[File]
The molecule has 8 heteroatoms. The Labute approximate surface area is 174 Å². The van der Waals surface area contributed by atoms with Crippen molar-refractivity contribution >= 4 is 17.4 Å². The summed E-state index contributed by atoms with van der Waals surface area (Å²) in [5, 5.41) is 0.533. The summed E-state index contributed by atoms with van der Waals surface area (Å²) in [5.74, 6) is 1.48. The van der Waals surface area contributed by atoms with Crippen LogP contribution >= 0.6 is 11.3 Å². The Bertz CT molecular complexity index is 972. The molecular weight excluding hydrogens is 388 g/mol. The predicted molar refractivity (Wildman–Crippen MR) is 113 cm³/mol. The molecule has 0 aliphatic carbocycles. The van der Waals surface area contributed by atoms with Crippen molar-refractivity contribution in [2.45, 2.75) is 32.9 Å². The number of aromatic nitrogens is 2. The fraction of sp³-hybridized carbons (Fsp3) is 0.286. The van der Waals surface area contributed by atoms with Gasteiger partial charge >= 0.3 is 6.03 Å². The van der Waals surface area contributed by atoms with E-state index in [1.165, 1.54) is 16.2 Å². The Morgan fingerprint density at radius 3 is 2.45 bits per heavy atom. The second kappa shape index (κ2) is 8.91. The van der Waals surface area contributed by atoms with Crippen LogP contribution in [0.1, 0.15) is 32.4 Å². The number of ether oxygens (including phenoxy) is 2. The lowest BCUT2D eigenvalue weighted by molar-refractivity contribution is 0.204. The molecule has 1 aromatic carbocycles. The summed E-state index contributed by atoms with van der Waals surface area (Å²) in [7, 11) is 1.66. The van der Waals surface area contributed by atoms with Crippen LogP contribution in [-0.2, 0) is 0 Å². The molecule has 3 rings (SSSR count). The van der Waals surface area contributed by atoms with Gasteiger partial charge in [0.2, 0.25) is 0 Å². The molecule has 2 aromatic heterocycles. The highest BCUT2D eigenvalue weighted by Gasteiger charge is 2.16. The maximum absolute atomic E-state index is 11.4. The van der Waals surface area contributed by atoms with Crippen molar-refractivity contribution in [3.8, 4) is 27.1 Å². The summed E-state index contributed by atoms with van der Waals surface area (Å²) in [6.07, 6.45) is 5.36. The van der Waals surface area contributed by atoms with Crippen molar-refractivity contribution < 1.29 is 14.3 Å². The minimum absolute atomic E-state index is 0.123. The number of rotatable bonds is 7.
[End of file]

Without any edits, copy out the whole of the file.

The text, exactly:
The molecule has 8 heteroatoms. The Labute approximate surface area is 174 Å². The van der Waals surface area contributed by atoms with Crippen molar-refractivity contribution >= 4 is 17.4 Å². The summed E-state index contributed by atoms with van der Waals surface area (Å²) in [5, 5.41) is 0.533. The summed E-state index contributed by atoms with van der Waals surface area (Å²) in [5.74, 6) is 1.48. The van der Waals surface area contributed by atoms with Crippen LogP contribution >= 0.6 is 11.3 Å². The Bertz CT molecular complexity index is 972. The molecular weight excluding hydrogens is 388 g/mol. The predicted molar refractivity (Wildman–Crippen MR) is 113 cm³/mol. The molecule has 0 aliphatic carbocycles. The van der Waals surface area contributed by atoms with Crippen molar-refractivity contribution in [2.45, 2.75) is 32.9 Å². The number of aromatic nitrogens is 2. The fraction of sp³-hybridized carbons (Fsp3) is 0.286. The van der Waals surface area contributed by atoms with Gasteiger partial charge >= 0.3 is 6.03 Å². The van der Waals surface area contributed by atoms with E-state index in [1.165, 1.54) is 16.2 Å². The Morgan fingerprint density at radius 3 is 2.45 bits per heavy atom. The second kappa shape index (κ2) is 8.91. The van der Waals surface area contributed by atoms with Crippen LogP contribution in [0.1, 0.15) is 32.4 Å². The number of ether oxygens (including phenoxy) is 2. The lowest BCUT2D eigenvalue weighted by molar-refractivity contribution is 0.204. The molecule has 1 aromatic carbocycles. The summed E-state index contributed by atoms with van der Waals surface area (Å²) in [7, 11) is 1.66. The van der Waals surface area contributed by atoms with Crippen LogP contribution in [-0.2, 0) is 0 Å². The molecule has 3 rings (SSSR count). The van der Waals surface area contributed by atoms with Gasteiger partial charge in [0.2, 0.25) is 0 Å². The molecule has 2 aromatic heterocycles. The highest BCUT2D eigenvalue weighted by Gasteiger charge is 2.16. The maximum absolute atomic E-state index is 11.4. The van der Waals surface area contributed by atoms with Crippen molar-refractivity contribution in [3.8, 4) is 27.1 Å². The summed E-state index contributed by atoms with van der Waals surface area (Å²) in [6.07, 6.45) is 5.36. The van der Waals surface area contributed by atoms with Crippen molar-refractivity contribution < 1.29 is 14.3 Å². The minimum absolute atomic E-state index is 0.123. The number of rotatable bonds is 7.